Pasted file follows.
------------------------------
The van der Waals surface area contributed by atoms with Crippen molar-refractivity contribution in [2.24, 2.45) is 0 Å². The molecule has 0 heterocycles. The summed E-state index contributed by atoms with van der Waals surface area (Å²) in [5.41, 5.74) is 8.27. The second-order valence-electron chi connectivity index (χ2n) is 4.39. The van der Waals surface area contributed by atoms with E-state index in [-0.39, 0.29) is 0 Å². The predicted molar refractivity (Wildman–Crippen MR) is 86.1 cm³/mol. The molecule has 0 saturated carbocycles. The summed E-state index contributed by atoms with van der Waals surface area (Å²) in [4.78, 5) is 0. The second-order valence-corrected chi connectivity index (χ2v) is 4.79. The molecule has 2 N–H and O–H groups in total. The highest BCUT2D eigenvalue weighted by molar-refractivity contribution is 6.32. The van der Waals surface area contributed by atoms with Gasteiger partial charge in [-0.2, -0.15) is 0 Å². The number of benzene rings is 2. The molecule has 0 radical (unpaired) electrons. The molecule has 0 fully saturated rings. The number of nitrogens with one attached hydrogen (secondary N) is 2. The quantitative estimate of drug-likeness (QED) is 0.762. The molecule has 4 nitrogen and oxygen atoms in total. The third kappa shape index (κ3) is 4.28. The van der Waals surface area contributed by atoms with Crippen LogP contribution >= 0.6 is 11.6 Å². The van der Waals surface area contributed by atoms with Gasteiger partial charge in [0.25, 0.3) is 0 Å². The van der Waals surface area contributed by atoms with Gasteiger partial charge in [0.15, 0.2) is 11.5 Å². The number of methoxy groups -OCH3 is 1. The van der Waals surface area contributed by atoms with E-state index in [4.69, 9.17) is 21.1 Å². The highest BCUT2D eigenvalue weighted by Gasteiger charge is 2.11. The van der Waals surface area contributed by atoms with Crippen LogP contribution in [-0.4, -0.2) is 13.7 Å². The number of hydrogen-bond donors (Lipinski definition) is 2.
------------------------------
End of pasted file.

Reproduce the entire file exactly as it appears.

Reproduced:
The van der Waals surface area contributed by atoms with Crippen molar-refractivity contribution in [2.24, 2.45) is 0 Å². The molecule has 0 heterocycles. The summed E-state index contributed by atoms with van der Waals surface area (Å²) in [5.41, 5.74) is 8.27. The second-order valence-electron chi connectivity index (χ2n) is 4.39. The van der Waals surface area contributed by atoms with E-state index in [-0.39, 0.29) is 0 Å². The predicted molar refractivity (Wildman–Crippen MR) is 86.1 cm³/mol. The molecule has 0 saturated carbocycles. The summed E-state index contributed by atoms with van der Waals surface area (Å²) in [4.78, 5) is 0. The second-order valence-corrected chi connectivity index (χ2v) is 4.79. The molecule has 2 N–H and O–H groups in total. The highest BCUT2D eigenvalue weighted by molar-refractivity contribution is 6.32. The van der Waals surface area contributed by atoms with Gasteiger partial charge in [-0.2, -0.15) is 0 Å². The number of benzene rings is 2. The molecule has 0 radical (unpaired) electrons. The molecule has 0 fully saturated rings. The number of nitrogens with one attached hydrogen (secondary N) is 2. The quantitative estimate of drug-likeness (QED) is 0.762. The molecule has 4 nitrogen and oxygen atoms in total. The third kappa shape index (κ3) is 4.28. The van der Waals surface area contributed by atoms with Crippen LogP contribution >= 0.6 is 11.6 Å². The van der Waals surface area contributed by atoms with Gasteiger partial charge in [0.25, 0.3) is 0 Å². The van der Waals surface area contributed by atoms with Gasteiger partial charge in [0.15, 0.2) is 11.5 Å². The number of methoxy groups -OCH3 is 1. The van der Waals surface area contributed by atoms with E-state index in [4.69, 9.17) is 21.1 Å². The highest BCUT2D eigenvalue weighted by Gasteiger charge is 2.11. The van der Waals surface area contributed by atoms with Crippen LogP contribution in [-0.4, -0.2) is 13.7 Å². The number of hydrogen-bond donors (Lipinski definition) is 2.